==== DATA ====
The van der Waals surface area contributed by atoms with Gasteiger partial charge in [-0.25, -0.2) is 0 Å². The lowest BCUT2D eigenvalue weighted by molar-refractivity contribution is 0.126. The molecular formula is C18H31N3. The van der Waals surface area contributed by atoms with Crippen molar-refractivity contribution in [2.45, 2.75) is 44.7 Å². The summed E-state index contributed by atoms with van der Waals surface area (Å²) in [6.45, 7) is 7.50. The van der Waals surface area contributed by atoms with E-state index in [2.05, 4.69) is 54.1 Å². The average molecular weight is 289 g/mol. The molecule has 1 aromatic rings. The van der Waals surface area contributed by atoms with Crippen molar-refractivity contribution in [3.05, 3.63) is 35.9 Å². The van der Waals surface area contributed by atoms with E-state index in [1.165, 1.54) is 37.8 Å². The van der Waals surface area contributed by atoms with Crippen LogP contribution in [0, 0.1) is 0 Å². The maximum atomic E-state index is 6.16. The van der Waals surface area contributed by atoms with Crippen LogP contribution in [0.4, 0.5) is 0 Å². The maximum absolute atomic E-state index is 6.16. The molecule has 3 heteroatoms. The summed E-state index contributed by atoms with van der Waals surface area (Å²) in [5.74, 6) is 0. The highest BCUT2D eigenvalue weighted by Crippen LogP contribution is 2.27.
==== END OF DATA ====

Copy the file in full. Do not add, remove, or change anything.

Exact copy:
The van der Waals surface area contributed by atoms with Gasteiger partial charge in [-0.25, -0.2) is 0 Å². The lowest BCUT2D eigenvalue weighted by molar-refractivity contribution is 0.126. The molecular formula is C18H31N3. The van der Waals surface area contributed by atoms with Crippen molar-refractivity contribution in [2.45, 2.75) is 44.7 Å². The summed E-state index contributed by atoms with van der Waals surface area (Å²) in [6.45, 7) is 7.50. The van der Waals surface area contributed by atoms with E-state index in [2.05, 4.69) is 54.1 Å². The average molecular weight is 289 g/mol. The molecule has 1 aromatic rings. The van der Waals surface area contributed by atoms with Crippen molar-refractivity contribution in [3.05, 3.63) is 35.9 Å². The van der Waals surface area contributed by atoms with E-state index in [1.165, 1.54) is 37.8 Å². The van der Waals surface area contributed by atoms with Crippen LogP contribution in [0, 0.1) is 0 Å². The maximum atomic E-state index is 6.16. The van der Waals surface area contributed by atoms with Crippen LogP contribution in [0.4, 0.5) is 0 Å². The maximum absolute atomic E-state index is 6.16. The molecule has 3 heteroatoms. The summed E-state index contributed by atoms with van der Waals surface area (Å²) in [5.74, 6) is 0. The highest BCUT2D eigenvalue weighted by Crippen LogP contribution is 2.27.